IBM Corp. v. Evans, 265 Ga. 215, 216(1), 453 S.E.2d 706 (1995) holds that "government cannot cloak itself in the mantle of sovereign immunity when an injured party seeks to enjoin an illegal action." Id. at 216, 453 S.E.2d 706. The type of "illegal action" that justifies piercing sovereign immunity is action that is "under color of office but without lawful authority and beyond the scope of official power. [Cits.]" Chilivis v. Nat. Distributing Co., 239 Ga. 651, 654(1), 238 S.E.2d 431 (1977). The majority resolves the main issue in this appeal based on its limited analysis of IBM Corp., a case in which the injured party, IBM, sued the State to enjoin it from awarding a competitor a computer system contract, claiming the State had acted beyond its lawful authority in selecting the recipient of the contract. Claiming this case is "akin" to IBM Corp., the majority now authorizes a noninjured third party to sue a county Department of Family and Children Services for decisions that do not constitute "illegal acts" under Chilivis, supra. Because there are other, proper channels to achieve the result desired by the majority, I would affirm the trial court's dismissal of GAO's petition on the basis that the petition is barred by sovereign immunity.[10]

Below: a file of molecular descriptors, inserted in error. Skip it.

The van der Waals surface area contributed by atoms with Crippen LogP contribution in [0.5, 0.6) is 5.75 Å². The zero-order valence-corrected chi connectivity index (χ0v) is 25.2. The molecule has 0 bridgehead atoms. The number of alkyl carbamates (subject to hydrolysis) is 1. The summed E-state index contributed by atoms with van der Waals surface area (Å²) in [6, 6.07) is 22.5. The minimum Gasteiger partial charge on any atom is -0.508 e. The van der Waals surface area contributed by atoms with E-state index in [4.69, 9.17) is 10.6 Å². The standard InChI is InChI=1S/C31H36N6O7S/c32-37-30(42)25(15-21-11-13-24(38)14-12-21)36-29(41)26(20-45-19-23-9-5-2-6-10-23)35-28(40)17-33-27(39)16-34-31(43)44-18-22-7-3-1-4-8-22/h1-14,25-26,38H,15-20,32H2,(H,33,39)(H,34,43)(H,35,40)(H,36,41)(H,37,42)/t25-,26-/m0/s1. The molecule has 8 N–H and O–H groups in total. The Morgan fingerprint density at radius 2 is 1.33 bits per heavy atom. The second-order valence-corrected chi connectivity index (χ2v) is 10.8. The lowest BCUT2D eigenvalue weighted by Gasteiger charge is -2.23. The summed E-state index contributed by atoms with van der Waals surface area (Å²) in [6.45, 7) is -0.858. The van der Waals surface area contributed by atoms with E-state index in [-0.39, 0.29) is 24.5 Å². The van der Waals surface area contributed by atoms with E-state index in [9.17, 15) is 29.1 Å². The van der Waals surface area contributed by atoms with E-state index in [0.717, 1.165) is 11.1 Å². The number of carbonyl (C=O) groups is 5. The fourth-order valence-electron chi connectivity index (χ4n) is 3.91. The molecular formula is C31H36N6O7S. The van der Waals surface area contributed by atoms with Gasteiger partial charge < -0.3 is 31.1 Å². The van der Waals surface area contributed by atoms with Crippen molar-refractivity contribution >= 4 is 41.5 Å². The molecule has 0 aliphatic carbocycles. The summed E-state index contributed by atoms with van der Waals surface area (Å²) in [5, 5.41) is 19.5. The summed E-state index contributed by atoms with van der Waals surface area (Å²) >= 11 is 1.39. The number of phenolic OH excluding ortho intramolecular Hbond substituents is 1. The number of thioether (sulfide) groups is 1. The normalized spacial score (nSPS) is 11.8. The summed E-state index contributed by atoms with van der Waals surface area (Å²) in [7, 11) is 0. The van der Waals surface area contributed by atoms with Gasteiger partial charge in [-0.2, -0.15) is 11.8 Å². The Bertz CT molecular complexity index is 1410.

IBM Corp. and all the authorities cited therein involved plaintiffs bringing suit against the State to redress injuries that the particular plaintiff had or would incur as a result of the State's illegal action. In this *278 case, however, GAO is not an injured party. If there is an injured party, that party is A.V.B. GAO is not A.V.B.'s legal guardian, expressly does not seek custody of the child,[11] and self-evidently is not related to the child by blood or marriage. GAO is a non-profit corporation charged with implementing Federal legislation with the stated purposes of ensuring the protection of the rights of mentally ill persons and assisting states to establish and operate a protection and advocacy system for mentally ill persons. 42 U.S.C. § 10801(b). As a result of GAO's involvement in this matter, the injured party, A.V.B., voluntarily dismissed the administrative proceedings she had initiated while represented by her own legal counsel,[12] in which she sought to challenge her placement in the mental health institution. As to OCGA § 15-11-24,[13] I strongly disagree with the majority's position that the authorization to file a law suit controls the issue whether the State has waived its sovereign immunity. Parties are authorized to file suits seeking damages for personal injuries against government defendants, but that does not mean the sovereign immunity of such defendants has been waived. GAO's reliance on OCGA § 15-11-24 is shrewd, but I reject the argument that the statute authorizes a third party to dictate and determine the manner in which a Georgia DFCS office lawfully carries out its statutory duty as custodian of children.